Every additional order matters, as gaining new users has become an uphill battle. Government statistics show that some 710 million Chinese, or nearly 80% of total internet users in the country, have already shopped online as of March 2020. To maintain their growth momentum, Alibaba and JD.com have launched aggressive sales promotions, further squeezing their profit margins.

The pandemic is also giving a lift to Chinese e-retailers with global ambitions, as consumers in overseas markets, who are also shunning physical stores, start experimenting with online shopping.

Ashley Yutuc, a 20-year-old Filipino, is among the latest converts. After coming across an online advertisement of Alibaba’s e-commerce affiliate Lazada, the college student decided to give it a go.

Now, Yutuc makes three to six orders on average each week, buying everything from clothes to home decor to skincare products.

“Sometimes I just click because the product is on sale,” she said, giggling. Shopping online has become a habit that will likely continue even after the pandemic, Yutuc added.

“I think it’s still the safest way to shop because this virus might still linger even after the pandemic,” she said. “It’s better to be safe than sorry.”

Alibaba’s Zhang told investors in an earnings call on Thursday that Lazada has shown “strong progress” in tapping into the Southeast Asian market during the June quarter, with its order volume more than doubled from a year ago.

“The pandemic has a significant impact on many Southeast Asian countries and it has converted many consumers into online shoppers,” Zhang said. “We believe the increasing adoption of online shopping is beneficial for the healthy growth of the region’s e-commerce industry over the long term. ”

Additional reporting by Nikkei staff writer Cliff Venzon in Manila

This article was first published in Nikkei Asian Review. 

Singapore Reporter/s

In Singapore, we are looking to double our reporting team by this year-end to comprehensively cover the fast-moving world of funded startups and VC, PE & M&A deals. We want reporters who can tell our readers what is really happening in these sectors and why it matters to markets, companies and consumers. The ability to write precisely and urgently is crucial for these roles. Ideal candidates must have to ability to work in a collaborative, dynamic, and fast-changing environment. We want our new hires to be digitally savvy and ready to experiment with new forms of storytelling. Most importantly, we are looking for hard-hitting reporters who work well in a team. Collaboration and collegiality are a must.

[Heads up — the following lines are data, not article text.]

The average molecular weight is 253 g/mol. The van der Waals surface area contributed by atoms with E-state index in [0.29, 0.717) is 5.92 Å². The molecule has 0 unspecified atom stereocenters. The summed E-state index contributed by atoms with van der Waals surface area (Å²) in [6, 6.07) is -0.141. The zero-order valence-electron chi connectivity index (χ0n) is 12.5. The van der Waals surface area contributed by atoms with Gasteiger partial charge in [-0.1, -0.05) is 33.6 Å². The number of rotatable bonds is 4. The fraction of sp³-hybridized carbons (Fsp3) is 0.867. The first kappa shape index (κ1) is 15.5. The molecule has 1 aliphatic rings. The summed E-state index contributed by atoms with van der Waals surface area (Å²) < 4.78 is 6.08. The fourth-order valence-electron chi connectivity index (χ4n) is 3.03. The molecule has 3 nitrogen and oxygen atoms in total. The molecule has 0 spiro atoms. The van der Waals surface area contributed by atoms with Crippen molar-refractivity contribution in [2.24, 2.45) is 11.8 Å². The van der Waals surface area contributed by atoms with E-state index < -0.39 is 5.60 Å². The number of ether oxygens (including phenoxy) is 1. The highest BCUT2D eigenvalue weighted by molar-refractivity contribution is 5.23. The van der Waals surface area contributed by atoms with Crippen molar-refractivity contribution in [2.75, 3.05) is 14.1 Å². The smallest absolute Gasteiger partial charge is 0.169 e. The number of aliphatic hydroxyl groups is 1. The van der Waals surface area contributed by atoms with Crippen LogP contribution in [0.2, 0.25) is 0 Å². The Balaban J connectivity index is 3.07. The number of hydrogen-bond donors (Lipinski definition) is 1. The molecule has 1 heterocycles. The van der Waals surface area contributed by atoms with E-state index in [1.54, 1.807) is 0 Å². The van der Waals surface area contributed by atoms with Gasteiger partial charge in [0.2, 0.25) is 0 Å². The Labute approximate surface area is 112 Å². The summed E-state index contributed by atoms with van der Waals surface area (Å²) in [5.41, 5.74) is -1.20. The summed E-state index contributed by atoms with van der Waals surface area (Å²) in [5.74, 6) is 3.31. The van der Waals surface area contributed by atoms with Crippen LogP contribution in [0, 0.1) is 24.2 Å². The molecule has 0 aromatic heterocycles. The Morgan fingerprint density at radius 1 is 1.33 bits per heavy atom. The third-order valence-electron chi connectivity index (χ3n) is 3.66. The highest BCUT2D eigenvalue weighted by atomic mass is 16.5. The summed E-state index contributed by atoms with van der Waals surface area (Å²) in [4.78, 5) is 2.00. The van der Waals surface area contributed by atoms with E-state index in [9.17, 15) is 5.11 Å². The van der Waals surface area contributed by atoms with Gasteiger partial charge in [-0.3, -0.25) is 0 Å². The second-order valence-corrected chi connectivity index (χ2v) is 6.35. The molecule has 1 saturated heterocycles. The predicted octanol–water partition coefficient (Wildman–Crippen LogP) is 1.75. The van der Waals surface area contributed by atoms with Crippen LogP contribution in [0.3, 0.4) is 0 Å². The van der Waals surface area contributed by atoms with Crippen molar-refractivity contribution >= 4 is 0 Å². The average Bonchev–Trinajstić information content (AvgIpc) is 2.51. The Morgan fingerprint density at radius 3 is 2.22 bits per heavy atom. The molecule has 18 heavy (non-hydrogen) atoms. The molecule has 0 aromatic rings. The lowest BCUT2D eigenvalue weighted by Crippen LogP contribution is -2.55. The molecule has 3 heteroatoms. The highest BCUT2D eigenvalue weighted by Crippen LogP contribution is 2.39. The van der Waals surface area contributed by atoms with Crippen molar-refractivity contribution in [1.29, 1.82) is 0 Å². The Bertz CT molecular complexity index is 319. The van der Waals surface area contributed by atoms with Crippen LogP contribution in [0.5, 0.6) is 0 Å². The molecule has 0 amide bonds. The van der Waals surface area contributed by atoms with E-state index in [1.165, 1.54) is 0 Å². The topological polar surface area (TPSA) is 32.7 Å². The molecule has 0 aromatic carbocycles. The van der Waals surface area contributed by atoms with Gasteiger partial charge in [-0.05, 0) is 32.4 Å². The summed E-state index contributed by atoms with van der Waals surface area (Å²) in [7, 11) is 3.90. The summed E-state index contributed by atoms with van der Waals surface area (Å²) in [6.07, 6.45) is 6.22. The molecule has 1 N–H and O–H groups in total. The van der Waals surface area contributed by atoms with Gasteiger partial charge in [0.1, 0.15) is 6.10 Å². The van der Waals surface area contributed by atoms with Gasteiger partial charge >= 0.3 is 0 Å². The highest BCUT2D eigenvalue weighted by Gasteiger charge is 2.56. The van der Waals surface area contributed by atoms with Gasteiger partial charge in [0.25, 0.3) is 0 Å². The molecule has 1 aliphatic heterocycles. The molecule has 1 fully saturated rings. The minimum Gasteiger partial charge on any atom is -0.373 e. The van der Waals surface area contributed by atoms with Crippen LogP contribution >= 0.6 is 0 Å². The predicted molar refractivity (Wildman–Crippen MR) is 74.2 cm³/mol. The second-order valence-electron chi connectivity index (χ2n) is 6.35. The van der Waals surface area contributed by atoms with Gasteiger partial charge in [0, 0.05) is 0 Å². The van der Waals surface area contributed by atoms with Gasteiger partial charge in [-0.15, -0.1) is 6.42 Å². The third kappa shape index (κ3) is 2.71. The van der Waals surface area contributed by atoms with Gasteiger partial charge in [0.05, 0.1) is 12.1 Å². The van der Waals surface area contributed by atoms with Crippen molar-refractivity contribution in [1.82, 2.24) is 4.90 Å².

Following vacancies can be applied for (only in Singapore).

Following vacancies can be applied for (only in Singapore).   

  • A reporter to track companies/startups that have raised private capital, and have the potential to become unicorns. SEA currently has over 40 companies with a valuation of over $100 million and under $1 billion.
  • A reporter who can get behind the scenes and reveal how funding rounds are put together, or why they’ve failed to materialise. She/he in this role will largely focus on long-format stories. 
  • A journalist to track special situations funds, distressed debt and private credit (from the PE angle) across Asia.

Singapore Reporter/s

In Singapore, we are looking to double our reporting team by this year-end to comprehensively cover the fast-moving world of funded startups and VC, PE & M&A deals. We want reporters who can tell our readers what is really happening in these sectors and why it matters to markets, companies and consumers. The ability to write precisely and urgently is crucial for these roles. Ideal candidates must have to ability to work in a collaborative, dynamic, and fast-changing environment. We want our new hires to be digitally savvy and ready to experiment with new forms of storytelling. Most importantly, we are looking for hard-hitting reporters who work well in a team. Collaboration and collegiality are a must.

Following vacancies can be applied for (only in Singapore).

Following vacancies can be applied for (only in Singapore).   

  • A reporter to track companies/startups that have raised private capital, and have the potential to become unicorns. SEA currently has over 40 companies with a valuation of over $100 million and under $1 billion.
  • A reporter who can get behind the scenes and reveal how funding rounds are put together, or why they’ve failed to materialise. She/he in this role will largely focus on long-format stories. 
  • A journalist to track special situations funds, distressed debt and private credit (from the PE angle) across Asia.